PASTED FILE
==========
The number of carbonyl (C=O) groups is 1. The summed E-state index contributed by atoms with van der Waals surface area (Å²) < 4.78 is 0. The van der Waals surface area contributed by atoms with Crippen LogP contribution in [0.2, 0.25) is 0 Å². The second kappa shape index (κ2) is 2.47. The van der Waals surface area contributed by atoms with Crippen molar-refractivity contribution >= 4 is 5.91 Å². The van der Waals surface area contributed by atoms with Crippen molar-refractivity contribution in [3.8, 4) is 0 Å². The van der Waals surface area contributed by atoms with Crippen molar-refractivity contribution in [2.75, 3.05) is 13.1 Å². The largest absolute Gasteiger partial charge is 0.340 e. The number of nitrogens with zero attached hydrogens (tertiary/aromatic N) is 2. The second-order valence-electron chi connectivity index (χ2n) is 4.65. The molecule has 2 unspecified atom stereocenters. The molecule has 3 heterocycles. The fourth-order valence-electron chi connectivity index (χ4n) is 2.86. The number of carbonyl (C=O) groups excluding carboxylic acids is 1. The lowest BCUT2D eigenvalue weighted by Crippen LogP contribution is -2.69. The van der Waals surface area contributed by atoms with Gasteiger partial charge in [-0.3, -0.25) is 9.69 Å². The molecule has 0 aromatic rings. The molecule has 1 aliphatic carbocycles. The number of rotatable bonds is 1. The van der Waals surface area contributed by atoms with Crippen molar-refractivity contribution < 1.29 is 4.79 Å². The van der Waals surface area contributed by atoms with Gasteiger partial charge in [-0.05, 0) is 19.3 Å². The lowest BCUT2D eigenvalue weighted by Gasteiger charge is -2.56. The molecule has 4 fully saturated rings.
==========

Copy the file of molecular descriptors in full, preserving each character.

The number of carbonyl (C=O) groups is 1. The summed E-state index contributed by atoms with van der Waals surface area (Å²) < 4.78 is 0. The van der Waals surface area contributed by atoms with Crippen LogP contribution in [0.2, 0.25) is 0 Å². The second kappa shape index (κ2) is 2.47. The van der Waals surface area contributed by atoms with Crippen molar-refractivity contribution >= 4 is 5.91 Å². The van der Waals surface area contributed by atoms with Crippen molar-refractivity contribution in [3.8, 4) is 0 Å². The van der Waals surface area contributed by atoms with Crippen molar-refractivity contribution in [2.75, 3.05) is 13.1 Å². The largest absolute Gasteiger partial charge is 0.340 e. The number of nitrogens with zero attached hydrogens (tertiary/aromatic N) is 2. The second-order valence-electron chi connectivity index (χ2n) is 4.65. The molecule has 2 unspecified atom stereocenters. The molecule has 3 heterocycles. The fourth-order valence-electron chi connectivity index (χ4n) is 2.86. The number of carbonyl (C=O) groups excluding carboxylic acids is 1. The lowest BCUT2D eigenvalue weighted by Crippen LogP contribution is -2.69. The van der Waals surface area contributed by atoms with Gasteiger partial charge in [-0.3, -0.25) is 9.69 Å². The molecule has 0 aromatic rings. The molecule has 1 aliphatic carbocycles. The number of rotatable bonds is 1. The van der Waals surface area contributed by atoms with Crippen molar-refractivity contribution < 1.29 is 4.79 Å². The van der Waals surface area contributed by atoms with Gasteiger partial charge in [-0.05, 0) is 19.3 Å². The lowest BCUT2D eigenvalue weighted by Gasteiger charge is -2.56. The molecule has 4 fully saturated rings.